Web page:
Saturday, January 13, 2024

The Willis-Hultz Tragedy.

W. C. Hultz left his law office in Sullivan, Indiana at around 8:30 on the morning of December 24, 1893. He did not notice a tramp, with long hair and whiskers, wearing a long, ragged overcoat, a slouch hat and rubber boots in the doorway across the street.  The tramp walked toward Hultz, and when he was about six feet away, he drew a double-barreled shotgun from his coat and fired a charge of buckshot into Hultz’s back. He ran into a livery stable, and the tramp fired the second barrel into his shoulder. Hultz  staggered and fell onto the floor. Luke Lucas, a stable employee, ran to his aid.


The tramp was in disguise. The hair and whiskers were false, but Hultz recognized him right away.


 “Luke, Lem Willis has shot me,” said Hultz. “Turn me over on my left side.”


Luke turned him as requested. Hultz tried to rise but fell back and died. 

Lemuel Willis and W.C. Hultz had, at one time, been good friends and political allies. Willis was a former Sheriff of Sullivan County and had helped elect Hultz to the office of Prosecuting Attorney. But in the previous summer, Willis suspected a “criminal intimacy” existed between his wife and Hultz, and he decided to set a trap for them.

On September 1, he told his wife he would be away that night on business. She took him to the station, and as the train left, he stood on the platform of the rear coach and threw her a kiss. When he got off the train, he took a buggy back to Sullivan, returning that evening. Willis hid outside his house and watched as Hultz went inside. He waited a few minutes, then burst in, finding the pair in bed together. Willis opened fire on Hultz, wounding him once in the side before Hultz jumped out the window, undressed. He broke his arm in the fall but managed to crawl to safety.


Willis began divorce proceedings against his wife, and the decree was granted without opposition. Hultz did not press charges against Willis for the shooting, but Willis sued Hultz for $25,000 damages. He did not expect to receive the money but wanted to publicly discredit Hultz and drive him out of town.


The strategy appeared to be working when Hultz went hunting in Arkansas but did not come back with the rest of the hunting party. Then, in December, Hultz returned to Sullivan and announced he had come back to stay. Soon after, he was shot dead.


There was little doubt as to who murdered Hultz. In addition to his dying declaration, the wig, whiskers, and gunstock were found in a pond between the crime scene and Willis’s house. A pair of rubber boots on Willis’s porch perfectly fit the assassin’s tracks. That morning, a young boy had seen Willis in a doorway, putting on the wig and whiskers. The police arrested Willis, but beyond declaring his innocence, he said nothing.

When Willis caught Hultz in bed with his wife, public sympathy was on his side. But Willis’s premeditated assassination of Hultz while wearing a disguise was viewed as cowardly. The friends of W.C. Hultz had little trouble forming a lynch mob, and they approached the jail with a noose already tied. But the current Sheriff of Sullivan County swore in 50 deputies, armed them, and stationed them around the jail to prevent a lynching.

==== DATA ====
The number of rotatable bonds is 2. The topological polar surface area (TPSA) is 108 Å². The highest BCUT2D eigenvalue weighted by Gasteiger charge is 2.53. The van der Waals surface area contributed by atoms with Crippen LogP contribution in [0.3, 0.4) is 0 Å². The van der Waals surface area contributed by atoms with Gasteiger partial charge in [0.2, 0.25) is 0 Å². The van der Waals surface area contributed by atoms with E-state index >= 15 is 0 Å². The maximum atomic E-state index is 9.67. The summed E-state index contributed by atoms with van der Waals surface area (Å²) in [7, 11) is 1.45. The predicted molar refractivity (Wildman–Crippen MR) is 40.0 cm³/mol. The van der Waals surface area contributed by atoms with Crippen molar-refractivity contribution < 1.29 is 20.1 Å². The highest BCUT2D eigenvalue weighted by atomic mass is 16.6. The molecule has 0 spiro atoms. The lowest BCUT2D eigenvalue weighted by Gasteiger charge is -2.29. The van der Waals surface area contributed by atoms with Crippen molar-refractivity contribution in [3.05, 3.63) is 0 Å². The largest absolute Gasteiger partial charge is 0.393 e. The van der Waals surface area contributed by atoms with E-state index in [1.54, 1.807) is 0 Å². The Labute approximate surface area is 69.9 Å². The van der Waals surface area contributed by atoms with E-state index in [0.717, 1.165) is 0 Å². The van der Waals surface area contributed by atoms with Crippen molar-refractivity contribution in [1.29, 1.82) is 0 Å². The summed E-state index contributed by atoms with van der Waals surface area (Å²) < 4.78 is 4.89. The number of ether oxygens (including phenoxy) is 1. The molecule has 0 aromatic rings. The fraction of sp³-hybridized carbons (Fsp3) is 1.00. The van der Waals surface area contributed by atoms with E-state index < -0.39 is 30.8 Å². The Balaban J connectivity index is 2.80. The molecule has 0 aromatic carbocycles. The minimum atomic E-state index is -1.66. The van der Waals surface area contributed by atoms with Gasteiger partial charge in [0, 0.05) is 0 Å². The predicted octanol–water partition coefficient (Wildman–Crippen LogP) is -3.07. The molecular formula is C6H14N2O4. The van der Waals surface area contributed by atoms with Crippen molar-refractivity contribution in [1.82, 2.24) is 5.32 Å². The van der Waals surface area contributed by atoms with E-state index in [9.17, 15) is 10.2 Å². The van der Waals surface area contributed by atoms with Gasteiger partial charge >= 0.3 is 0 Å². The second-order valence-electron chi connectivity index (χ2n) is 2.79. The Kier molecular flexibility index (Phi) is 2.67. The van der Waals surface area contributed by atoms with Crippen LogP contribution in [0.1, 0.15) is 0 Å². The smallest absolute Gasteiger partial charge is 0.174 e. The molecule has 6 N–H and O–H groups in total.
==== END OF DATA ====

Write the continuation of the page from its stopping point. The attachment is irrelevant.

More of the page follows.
Willis’s trial for first-degree murder was held the following September in Vincennes, Indiana. His attorneys did not believe he could get a fair trial in Sullivan County, and they were granted a change of venue to Knox County. Both sides spent large sums of money on legal counsel; between 15 and 20 lawyers were employed by the prosecution and defense. Over 300 witnesses were subpoenaed.


Willis's plea was not guilty, and while not admitting to the murder, he also claimed insanity at the time of the crime due to his wife’s infidelity. Many witnesses testified to Willis’s good character, and nine physicians testified that Willis had been temporarily insane.


After two weeks of testimony, the case was given to the jury and in one ballet, they unanimously voted for acquittal. They declared him not guilty by reason of insanity. Willis got up and personally thanked the members of the jury before leaving the courtroom a free man.

 “Daylight Assassin,” Indianapolis Journal., December 25, 1893.
“Disguised as a Tramp,” Evansville Courier., December 26, 1893.
“Have a Rope Ready,” Daily Inter Ocean, December 25, 1893.
“In Cold Blood,” Cincinnati Post., December 25, 1893.
“Killed His Wife's Betrayer,” National Police Gazette, January 13, 1894.
“Lem Willis Indicted,” Indianapolis Journal., January 6, 1894.
“Loophole for Willis,” Indianapolis journal., January 5, 1894.
“Pleads Insanity,” Indianapolis Journal., September 13, 1894.
“Sheriff Willis's Trial,” Indianapolis Journal., September 10, 1894.
“Very Strong,” Cincinnati Post., January 1, 1894.
“Willis Acquitted,” Evansville Courier., September 22, 1894.
“Willis Did It,” Evansville Courier., December 29, 1893.
“Willis is Acquitted,” South-Bend Daily Tribune, September 21, 1894.
“Willis To be Vigorously Prosecuted,” Elkhart Daily Review., January 2, 1894.
“Willis Wants to be tried in Sullivan,” Indianapolis journal., May 2, 1894.
“Willis's Condition of Mind,” Indianapolis journal., September 19, 1894.
“Willis-Hultz Tragedy,” Evansville Courier., January 10, 1894.

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